Hundreds of buildings in Rohingya villages have been torched, satellite images released this week show. This comes as deadly fighting has flared in the strife-torn region of western Myanmar.
The crisis and reports of grave rights abuses being carried out in tandem with the security crackdown have put international pressure on Myanmar's new civilian government and raised questions about its ability to control its own military. The deadly violence in Rakhine has deepened and complicated a crisis that already posed a critical challenge to the new administration led by former pro-democracy activist Aung San Suu Kyi.
Myanmar has simmered with religious tension ever since waves of violence between the majority Buddhist population and the Muslim Rohingya left more than 200 dead in 2012. The then junta-led government pushed more than 100,000 people, mostly Rohingya, into displacement camps where they have since languished.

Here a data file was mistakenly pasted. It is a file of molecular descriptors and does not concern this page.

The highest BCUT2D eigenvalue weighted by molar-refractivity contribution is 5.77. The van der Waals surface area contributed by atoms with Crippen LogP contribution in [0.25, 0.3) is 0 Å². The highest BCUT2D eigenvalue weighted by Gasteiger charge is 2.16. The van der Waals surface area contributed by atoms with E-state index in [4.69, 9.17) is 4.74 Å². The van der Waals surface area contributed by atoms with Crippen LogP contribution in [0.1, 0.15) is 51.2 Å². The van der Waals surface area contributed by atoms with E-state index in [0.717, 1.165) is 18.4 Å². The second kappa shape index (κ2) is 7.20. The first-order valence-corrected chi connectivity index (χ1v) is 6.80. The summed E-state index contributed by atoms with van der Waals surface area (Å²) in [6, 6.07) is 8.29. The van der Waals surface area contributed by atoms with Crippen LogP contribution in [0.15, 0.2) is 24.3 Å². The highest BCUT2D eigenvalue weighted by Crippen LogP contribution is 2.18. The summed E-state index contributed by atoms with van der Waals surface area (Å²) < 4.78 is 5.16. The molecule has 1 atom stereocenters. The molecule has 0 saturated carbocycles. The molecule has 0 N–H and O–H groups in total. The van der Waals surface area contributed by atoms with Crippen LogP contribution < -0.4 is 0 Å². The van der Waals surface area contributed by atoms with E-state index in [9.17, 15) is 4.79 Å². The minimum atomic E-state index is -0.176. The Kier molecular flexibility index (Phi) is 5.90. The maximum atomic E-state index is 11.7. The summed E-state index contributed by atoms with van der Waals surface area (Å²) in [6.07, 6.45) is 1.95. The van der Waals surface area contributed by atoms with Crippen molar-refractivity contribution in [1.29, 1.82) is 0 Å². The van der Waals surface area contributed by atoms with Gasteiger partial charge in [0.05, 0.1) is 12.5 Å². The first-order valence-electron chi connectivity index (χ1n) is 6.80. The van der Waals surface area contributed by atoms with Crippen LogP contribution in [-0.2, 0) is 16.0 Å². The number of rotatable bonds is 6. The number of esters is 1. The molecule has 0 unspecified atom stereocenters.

International rights groups - which applauded Suu Kyi's ascension to power in recent elections - complain that the minority still faces apartheid-like restrictions on movement and have repeatedly called on her to work toward a solution. But Buddhist nationalists at home oppose granting citizenship to Muslims, despite their long roots in the Southeast Asian country.
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